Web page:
Re: Disneyland and the English Language

                            Originally posted by roxystar68 View Post
                            Once I was at a restaurant and I forgot something on the upper level so I went up the down escalator and a grumpy lady said, "Where do you think you are, Disneyland????"

                            HAHAHAHA Someone told me that once when I was driving a golf cart around on an event site
                            Three-time MVP Larry Bird, noting that Bryant has been the NBA's premier player for years, told Sports Illustrated's Dan Patrick before this week's announcement, "When someone told me the other day that Kobe hadn't won an MVP trophy, it sort of made me feel like I wanted to throw mine away."

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                            • #15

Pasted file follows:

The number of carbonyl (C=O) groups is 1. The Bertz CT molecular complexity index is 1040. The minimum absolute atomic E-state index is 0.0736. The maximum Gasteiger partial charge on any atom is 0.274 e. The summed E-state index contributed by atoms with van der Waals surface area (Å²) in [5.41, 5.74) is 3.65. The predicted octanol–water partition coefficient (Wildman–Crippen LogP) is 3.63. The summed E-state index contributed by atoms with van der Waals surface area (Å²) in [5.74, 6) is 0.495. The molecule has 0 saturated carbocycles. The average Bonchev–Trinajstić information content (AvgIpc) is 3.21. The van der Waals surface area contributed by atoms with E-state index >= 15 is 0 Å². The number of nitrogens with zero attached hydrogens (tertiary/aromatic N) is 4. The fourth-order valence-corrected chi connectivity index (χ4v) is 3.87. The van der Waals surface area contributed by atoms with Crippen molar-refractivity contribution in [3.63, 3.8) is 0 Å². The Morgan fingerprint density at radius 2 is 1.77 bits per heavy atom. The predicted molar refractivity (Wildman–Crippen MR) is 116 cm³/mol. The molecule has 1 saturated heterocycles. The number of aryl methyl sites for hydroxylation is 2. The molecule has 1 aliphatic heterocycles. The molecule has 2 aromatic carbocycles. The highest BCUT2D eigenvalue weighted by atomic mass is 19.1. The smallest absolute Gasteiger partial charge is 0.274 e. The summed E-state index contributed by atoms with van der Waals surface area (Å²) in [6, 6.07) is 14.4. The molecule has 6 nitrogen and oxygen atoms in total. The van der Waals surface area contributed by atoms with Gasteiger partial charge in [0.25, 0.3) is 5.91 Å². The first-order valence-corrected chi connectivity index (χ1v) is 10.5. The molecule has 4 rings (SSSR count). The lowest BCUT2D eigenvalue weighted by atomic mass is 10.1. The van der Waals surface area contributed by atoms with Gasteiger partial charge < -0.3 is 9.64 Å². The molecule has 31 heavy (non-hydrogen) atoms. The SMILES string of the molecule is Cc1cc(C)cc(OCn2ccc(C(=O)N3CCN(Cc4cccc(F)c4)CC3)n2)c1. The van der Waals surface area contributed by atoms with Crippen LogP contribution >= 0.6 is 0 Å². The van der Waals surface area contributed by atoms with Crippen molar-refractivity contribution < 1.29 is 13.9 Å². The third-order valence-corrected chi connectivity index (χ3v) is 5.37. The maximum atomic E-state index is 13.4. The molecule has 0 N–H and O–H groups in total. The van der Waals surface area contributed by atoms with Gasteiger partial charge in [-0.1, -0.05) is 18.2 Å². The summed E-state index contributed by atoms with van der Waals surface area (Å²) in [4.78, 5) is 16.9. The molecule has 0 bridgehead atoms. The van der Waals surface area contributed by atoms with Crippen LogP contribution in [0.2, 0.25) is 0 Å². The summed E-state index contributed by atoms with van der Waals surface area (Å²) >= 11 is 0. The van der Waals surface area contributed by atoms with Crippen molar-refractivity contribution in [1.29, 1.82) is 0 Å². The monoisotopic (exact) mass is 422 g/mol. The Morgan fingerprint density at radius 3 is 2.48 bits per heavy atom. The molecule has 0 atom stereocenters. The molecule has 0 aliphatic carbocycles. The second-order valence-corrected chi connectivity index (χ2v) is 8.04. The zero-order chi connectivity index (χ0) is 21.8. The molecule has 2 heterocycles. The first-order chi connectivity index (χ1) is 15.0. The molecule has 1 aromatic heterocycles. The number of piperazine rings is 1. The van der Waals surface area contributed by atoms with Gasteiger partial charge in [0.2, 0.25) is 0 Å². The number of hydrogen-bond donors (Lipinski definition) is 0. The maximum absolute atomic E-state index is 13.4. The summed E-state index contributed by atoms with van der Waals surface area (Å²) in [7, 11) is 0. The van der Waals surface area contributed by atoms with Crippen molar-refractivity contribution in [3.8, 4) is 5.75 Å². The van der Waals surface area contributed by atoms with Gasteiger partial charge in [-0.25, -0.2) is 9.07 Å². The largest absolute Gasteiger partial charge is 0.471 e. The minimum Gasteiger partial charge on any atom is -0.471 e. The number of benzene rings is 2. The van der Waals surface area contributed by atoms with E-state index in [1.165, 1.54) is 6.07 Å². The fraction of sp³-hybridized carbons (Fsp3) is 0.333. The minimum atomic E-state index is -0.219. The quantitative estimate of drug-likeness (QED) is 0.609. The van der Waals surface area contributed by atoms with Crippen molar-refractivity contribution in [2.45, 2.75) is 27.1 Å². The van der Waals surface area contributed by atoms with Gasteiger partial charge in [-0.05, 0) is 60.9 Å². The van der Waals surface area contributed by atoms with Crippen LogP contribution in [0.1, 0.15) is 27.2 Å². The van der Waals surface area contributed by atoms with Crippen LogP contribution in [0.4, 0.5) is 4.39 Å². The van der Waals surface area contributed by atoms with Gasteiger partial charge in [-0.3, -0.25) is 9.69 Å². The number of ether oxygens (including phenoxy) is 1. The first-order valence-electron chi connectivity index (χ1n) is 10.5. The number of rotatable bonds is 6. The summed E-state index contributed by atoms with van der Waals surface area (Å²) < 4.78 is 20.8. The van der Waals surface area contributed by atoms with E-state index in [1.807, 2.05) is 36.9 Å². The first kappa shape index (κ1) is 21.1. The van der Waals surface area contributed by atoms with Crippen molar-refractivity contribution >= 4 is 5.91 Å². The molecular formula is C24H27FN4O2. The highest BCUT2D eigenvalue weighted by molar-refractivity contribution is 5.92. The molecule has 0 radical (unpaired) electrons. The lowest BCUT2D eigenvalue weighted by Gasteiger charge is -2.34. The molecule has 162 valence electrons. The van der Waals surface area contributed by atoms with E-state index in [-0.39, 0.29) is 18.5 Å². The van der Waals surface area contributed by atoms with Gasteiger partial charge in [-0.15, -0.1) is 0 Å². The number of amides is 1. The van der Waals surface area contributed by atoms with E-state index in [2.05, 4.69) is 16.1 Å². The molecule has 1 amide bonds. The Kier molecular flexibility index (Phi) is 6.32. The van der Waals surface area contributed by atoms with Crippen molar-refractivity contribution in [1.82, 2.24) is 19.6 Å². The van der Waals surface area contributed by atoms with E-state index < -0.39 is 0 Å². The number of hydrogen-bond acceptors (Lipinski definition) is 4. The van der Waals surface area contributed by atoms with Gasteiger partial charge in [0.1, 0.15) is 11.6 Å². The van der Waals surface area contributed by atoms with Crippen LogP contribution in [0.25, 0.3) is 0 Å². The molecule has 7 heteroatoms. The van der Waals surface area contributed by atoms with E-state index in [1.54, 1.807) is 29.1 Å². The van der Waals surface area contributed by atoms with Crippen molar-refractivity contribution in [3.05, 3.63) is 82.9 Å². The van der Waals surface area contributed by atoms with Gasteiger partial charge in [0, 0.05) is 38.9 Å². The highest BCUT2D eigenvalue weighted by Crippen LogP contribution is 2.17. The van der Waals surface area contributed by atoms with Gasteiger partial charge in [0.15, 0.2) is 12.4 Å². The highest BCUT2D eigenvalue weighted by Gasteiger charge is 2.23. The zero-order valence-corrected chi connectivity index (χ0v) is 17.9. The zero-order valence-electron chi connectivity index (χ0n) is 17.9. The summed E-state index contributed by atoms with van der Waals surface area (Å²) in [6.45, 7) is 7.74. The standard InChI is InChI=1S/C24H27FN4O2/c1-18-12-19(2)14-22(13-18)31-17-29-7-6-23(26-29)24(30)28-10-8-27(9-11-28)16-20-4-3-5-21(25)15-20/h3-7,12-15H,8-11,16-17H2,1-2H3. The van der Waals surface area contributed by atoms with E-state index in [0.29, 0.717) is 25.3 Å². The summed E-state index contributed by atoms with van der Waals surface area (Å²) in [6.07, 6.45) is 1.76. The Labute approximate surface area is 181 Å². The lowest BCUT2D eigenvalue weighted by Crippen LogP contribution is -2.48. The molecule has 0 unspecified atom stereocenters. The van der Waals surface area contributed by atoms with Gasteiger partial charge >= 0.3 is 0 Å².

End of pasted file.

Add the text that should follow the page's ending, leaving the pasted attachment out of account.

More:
Re: Disneyland and the English Language

                              Originally posted by Gemini Cricket View Post
                              I'm not sure this is what you mean but I believe Disney started everyone using the terms 'Cast Member' and 'Backstage' (to name just a couple) when talking about a work environment...


                              Cool thread topic.

                              Those are great. I think that a lot of restaurant's have adopted a "theme" to be like Disney, but maybe that's just me.

                              Still waiting to here where "Show us your bum" came from. I'm drawing a blank.
                              sigpic